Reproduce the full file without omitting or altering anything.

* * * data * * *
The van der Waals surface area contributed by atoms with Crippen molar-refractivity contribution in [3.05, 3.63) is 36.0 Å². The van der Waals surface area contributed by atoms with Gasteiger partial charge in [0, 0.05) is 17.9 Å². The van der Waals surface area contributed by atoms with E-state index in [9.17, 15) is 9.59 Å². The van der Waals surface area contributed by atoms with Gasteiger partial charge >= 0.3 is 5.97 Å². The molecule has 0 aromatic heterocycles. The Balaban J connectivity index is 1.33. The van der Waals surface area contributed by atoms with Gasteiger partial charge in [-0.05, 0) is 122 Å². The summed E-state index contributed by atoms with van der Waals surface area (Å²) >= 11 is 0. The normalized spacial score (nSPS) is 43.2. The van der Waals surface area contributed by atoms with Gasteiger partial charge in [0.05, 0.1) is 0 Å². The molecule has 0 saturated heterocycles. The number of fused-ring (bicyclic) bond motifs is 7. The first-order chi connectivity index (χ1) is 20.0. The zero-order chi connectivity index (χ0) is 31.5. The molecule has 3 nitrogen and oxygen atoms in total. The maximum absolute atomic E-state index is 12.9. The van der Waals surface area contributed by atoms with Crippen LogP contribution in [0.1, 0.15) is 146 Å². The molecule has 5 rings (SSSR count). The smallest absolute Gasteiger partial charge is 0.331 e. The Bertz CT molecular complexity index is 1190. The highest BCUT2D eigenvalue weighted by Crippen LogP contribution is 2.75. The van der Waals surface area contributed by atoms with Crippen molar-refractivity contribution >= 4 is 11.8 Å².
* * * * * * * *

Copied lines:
The van der Waals surface area contributed by atoms with Crippen molar-refractivity contribution in [3.05, 3.63) is 36.0 Å². The van der Waals surface area contributed by atoms with Gasteiger partial charge in [0, 0.05) is 17.9 Å². The van der Waals surface area contributed by atoms with E-state index in [9.17, 15) is 9.59 Å². The van der Waals surface area contributed by atoms with Gasteiger partial charge >= 0.3 is 5.97 Å². The molecule has 0 aromatic heterocycles. The Balaban J connectivity index is 1.33. The van der Waals surface area contributed by atoms with Gasteiger partial charge in [-0.05, 0) is 122 Å². The summed E-state index contributed by atoms with van der Waals surface area (Å²) >= 11 is 0. The normalized spacial score (nSPS) is 43.2. The van der Waals surface area contributed by atoms with Gasteiger partial charge in [0.05, 0.1) is 0 Å². The molecule has 0 saturated heterocycles. The number of fused-ring (bicyclic) bond motifs is 7. The first-order chi connectivity index (χ1) is 20.0. The zero-order chi connectivity index (χ0) is 31.5. The molecule has 3 nitrogen and oxygen atoms in total. The maximum absolute atomic E-state index is 12.9. The van der Waals surface area contributed by atoms with Crippen LogP contribution in [0.1, 0.15) is 146 Å². The molecule has 5 rings (SSSR count). The smallest absolute Gasteiger partial charge is 0.331 e. The Bertz CT molecular complexity index is 1190. The highest BCUT2D eigenvalue weighted by Crippen LogP contribution is 2.75. The van der Waals surface area contributed by atoms with Crippen molar-refractivity contribution >= 4 is 11.8 Å².